Today's News

  • Bergen Village will be a window to the holidays for area students

    The holiday season kicks off in Bergen Park on Nov. 18 when the merchants in Bergen Village host what they are calling Fifth Avenue Evergreen.

    Area schools have been invited to decorate the windows of the center’s businesses, reminiscent of a tradition years ago when shop windows were painted to welcome the holiday season.

  • Bergen Elementary celebrates 40-year anniversary

    It was all about memories and bringing the community together for those who attended the 40th anniversary celebration of Bergen Elementary School last weekend.

    Former teachers and principals remembered their time at the school, the students they taught, the time spent remodeling the school in the mid-‘80s, and the colleagues who are still lifelong friends.

    Former students remembered the teachers who taught them reading, writing and arithmetic, the friends they made, and the fun they had on the playground.

  • Term limits eliminated for Indian Hills fire board

    Term limits for members of the Indian Hills fire board were scrapped in a close election Nov. 1 with a 13-vote margin.

    It took until Friday before an unofficial winner could be announced. The official results will be declared Nov. 9; with only six ballots still in question, the outcome won’t change, according to Josh Liss, deputy of elections for Jefferson County.

    Of the approximately 1,110 eligible voters, 255 voted to eliminate term limits, and 242 wanted to keep the two-term cap.

  • Commissioners vote to allow short-term rentals

    The Jefferson County commissioners voted 2-1 Tuesday to allow short-term vacation rentals on 1-acre or larger properties. Each rental home will require approval of the Board of Adjustment and oversight of the Planning and Zoning Division.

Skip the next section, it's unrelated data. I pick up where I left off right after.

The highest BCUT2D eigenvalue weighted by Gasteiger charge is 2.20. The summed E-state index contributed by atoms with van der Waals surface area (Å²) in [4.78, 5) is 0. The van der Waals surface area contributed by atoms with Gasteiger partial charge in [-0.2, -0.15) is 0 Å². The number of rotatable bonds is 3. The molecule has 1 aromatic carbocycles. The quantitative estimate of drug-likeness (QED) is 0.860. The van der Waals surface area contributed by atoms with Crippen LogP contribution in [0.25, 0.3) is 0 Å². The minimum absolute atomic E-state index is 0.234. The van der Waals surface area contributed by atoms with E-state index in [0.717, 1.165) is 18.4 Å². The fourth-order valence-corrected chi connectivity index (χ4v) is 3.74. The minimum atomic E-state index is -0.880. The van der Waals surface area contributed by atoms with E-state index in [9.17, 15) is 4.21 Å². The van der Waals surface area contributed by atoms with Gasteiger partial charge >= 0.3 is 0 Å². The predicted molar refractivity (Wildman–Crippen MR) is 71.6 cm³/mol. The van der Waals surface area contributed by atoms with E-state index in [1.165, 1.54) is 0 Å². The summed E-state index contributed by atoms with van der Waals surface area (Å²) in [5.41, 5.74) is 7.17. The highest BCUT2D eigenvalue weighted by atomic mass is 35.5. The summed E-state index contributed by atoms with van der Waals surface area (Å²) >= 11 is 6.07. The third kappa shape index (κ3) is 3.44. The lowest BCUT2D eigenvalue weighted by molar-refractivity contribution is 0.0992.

The lone no vote came from Commissioner Faye Griffin, who also voted against the proposal almost two years ago. Commissioners Don Rosier and John Odom voted in favor of allowing short-term rentals (fewer than 30 days’ stay) on the condition that most of the restrictions suggested by the planning commission stay in place.

  • Local museum wins award for Civil War display

    The Hiwan Homestead Museum has received a History Colorado Caroline Bancroft Award for its ongoing exhibit, "Fateful Lightning: Colorado and the Civil War, 1861-1865." The exhibit continues through Nov. 20.

    The exhibit consists of 12 glass cases of artifacts, guns, bullets, letters, daily necessities and Confederate money, assembled from Denver area private collections.

    The title, "Fateful Lightning," comes from "The Battle Hymn of the Republic," which was published in 1862 and popular during the Civil War.

  • Neighbors turn hostile cheek to church expansion plan

    Church leaders tried their best to pacify the packed assembly room, but a crowd of about 200 community members angrily voiced their opposition to the Activation Ministry Center's expansion plans at a meeting Nov. 2. at the church on Lookout Mountain Road.

  • Man accused of careless hunting in subdivision

    The Division of Wildlife has cited an Evergreen Highlands man with a misdemeanor for allegedly hunting and shooting a trophy bull elk in a careless manner against state law, according to court documents.

    On Sept. 10, the day the elk was killed, Henry P. Austin, 57, of 6726 Jungfrau Drive, had the correct hunting license for muzzleloader season; the season was open as of the same day, and he was on private property.

    Reached by phone, Austin said he had no comment on the pending citation. He is set to appear in court on Nov. 14.

  • Mountain Bowl notebook

    Evergreen and Conifer have been rivals since the latter opened in 1996, but it’s been the past three years, with the emphasis on their annual showdown, that the football game has taken on added meaning. The results, so far: Evergreen 2, Conifer 1. The Cougars have won the past two meetings by a combined eight points, qualifying for the playoffs both times.


  • Postseason pressure was on Cougars, Lobos

    Evergreen head coach Rob Molholm knew his team needed it. Quarterback Noah Ansley knew it, too. Shoot, everybody in Evergreen pretty much knew it.
    The Cougars had to beat rival Conifer. Not just for bragging rights. Not just for the 3A Metro South conference championship. But also to reach the state playoffs for just the seventh time ever.

  • Cougars hold on late vs. Lobos

    Noah Ansley, because of Evergreen’s proficient running game, is just as likely to hurt an opposing defense with his feet as the Evergreen quarterback can do with his arm. Never was that more true than on Nov. 4.